What to Expect From a Co-Worker Who Becomes a Supervisor

Try to be happy for your co-worker turned boss.

Try to be happy for your co-worker turned boss.

If your work friend just became the new boss, there's no easy way around it because your relationship is going to change. It's perfectly understandable if you feel a little jealous or resentful, since it isn't easy to start taking orders from someone who used to be your equal. Take a private moment to process your emotions, and then welcome your new supervisor with congratulations, compliance and support.

Professional Distance

Now that your co-worker is wearing the boss' hat, she’ll likely need to put some distance between you. It isn’t that she doesn’t like you anymore, she just needs to set clear professional boundaries that all her employees -- including you -- must respect. That means no more two-hour lunch breaks or happy hour on Wednesday nights. She may even unfriend you on Facebook.

Mum's the Word

Maybe you and your co-worker used to chat about the latest office gossip, but she can’t laugh about Kathy’s bad haircut or Morgan’s smelly cologne now that she’s in charge. She also can’t dish the inside scoop on the company merger, or give you a sneak preview of the new sales campaign before next week’s meeting, so don’t ask.

Change in Values

Not only will your supervisor stop being your partner in crime, she’ll probably ask you to clean up your act as well. You can’t pretend like you don’t know what she’s talking about either, since she knows you don’t really need to leave two hours early on Fridays to pick your son up from school, and she knows you’re really playing Tetris when you pretend to be researching sales trends. She wasn’t held accountable for your actions before, but now that she is, she can’t let you slide. If you want to stay in the game with your new boss, you’re going to have to play by the rules.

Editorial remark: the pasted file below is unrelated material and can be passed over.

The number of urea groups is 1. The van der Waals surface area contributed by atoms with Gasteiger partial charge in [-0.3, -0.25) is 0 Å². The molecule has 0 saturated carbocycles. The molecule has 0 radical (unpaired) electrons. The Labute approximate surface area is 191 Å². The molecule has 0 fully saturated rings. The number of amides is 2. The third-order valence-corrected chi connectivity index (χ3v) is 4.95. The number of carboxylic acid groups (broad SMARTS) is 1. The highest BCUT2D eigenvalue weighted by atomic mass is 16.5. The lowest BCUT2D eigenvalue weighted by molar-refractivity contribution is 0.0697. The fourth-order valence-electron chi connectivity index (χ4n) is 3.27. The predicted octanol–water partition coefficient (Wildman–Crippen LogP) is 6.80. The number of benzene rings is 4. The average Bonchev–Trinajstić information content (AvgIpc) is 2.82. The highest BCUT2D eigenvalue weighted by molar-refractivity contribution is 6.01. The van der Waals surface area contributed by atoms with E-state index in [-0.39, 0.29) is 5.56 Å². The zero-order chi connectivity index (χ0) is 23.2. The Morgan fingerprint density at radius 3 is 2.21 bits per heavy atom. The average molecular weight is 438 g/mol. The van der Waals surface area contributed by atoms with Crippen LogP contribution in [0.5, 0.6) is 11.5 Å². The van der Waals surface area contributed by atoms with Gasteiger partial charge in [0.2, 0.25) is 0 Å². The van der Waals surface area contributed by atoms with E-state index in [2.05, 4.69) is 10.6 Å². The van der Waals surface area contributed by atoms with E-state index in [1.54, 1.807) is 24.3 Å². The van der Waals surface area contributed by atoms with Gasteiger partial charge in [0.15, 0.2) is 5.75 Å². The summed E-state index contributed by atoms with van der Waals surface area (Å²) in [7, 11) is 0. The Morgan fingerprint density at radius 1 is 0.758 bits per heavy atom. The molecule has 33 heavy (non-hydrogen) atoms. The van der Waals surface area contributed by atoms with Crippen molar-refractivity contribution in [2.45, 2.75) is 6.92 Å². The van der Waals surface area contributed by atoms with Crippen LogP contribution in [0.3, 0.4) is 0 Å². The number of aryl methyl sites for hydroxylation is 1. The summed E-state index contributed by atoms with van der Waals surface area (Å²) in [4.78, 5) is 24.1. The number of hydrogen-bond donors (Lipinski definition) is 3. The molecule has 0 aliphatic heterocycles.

No Special Treatment

Your co-worker might have had your back in the showdown between other department sections, but she’s the boss now. Don’t expect any more preferential treatment, because she can’t take sides. As a supervisor, she has to treat all her employees with the same respectful impartiality.

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About the Author

Oubria Tronshaw specializes in topics related to parenting and business. She received a Bachelor of Arts in creative writing from the Santa Fe University of Art and Design, and a Master of Fine Arts in creative writing from Chicago State University. She currently teaches English at Harper Community College in the Chicago area.

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